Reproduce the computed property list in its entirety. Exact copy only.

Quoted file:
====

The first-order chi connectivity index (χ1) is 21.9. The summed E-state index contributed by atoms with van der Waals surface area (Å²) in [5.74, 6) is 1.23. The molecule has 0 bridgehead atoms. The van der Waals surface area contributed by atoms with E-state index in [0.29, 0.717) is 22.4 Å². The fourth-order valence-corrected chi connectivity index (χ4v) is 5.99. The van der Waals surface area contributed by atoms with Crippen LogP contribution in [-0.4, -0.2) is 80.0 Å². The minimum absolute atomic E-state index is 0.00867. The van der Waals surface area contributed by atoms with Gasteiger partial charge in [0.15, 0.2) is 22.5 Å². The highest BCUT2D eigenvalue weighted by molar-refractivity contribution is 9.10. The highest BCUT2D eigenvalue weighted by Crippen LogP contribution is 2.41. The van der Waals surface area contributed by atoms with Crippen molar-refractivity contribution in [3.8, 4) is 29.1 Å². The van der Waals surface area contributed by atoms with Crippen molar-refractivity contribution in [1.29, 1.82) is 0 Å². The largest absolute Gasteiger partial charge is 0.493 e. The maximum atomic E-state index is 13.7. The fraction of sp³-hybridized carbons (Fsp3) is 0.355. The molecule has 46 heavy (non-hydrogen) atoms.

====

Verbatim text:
The first-order chi connectivity index (χ1) is 21.9. The summed E-state index contributed by atoms with van der Waals surface area (Å²) in [5.74, 6) is 1.23. The molecule has 0 bridgehead atoms. The van der Waals surface area contributed by atoms with E-state index in [0.29, 0.717) is 22.4 Å². The fourth-order valence-corrected chi connectivity index (χ4v) is 5.99. The van der Waals surface area contributed by atoms with Crippen LogP contribution in [-0.4, -0.2) is 80.0 Å². The minimum absolute atomic E-state index is 0.00867. The van der Waals surface area contributed by atoms with Gasteiger partial charge in [0.15, 0.2) is 22.5 Å². The highest BCUT2D eigenvalue weighted by molar-refractivity contribution is 9.10. The highest BCUT2D eigenvalue weighted by Crippen LogP contribution is 2.41. The van der Waals surface area contributed by atoms with Crippen molar-refractivity contribution in [3.8, 4) is 29.1 Å². The van der Waals surface area contributed by atoms with Crippen molar-refractivity contribution in [1.29, 1.82) is 0 Å². The largest absolute Gasteiger partial charge is 0.493 e. The maximum atomic E-state index is 13.7. The fraction of sp³-hybridized carbons (Fsp3) is 0.355. The molecule has 46 heavy (non-hydrogen) atoms.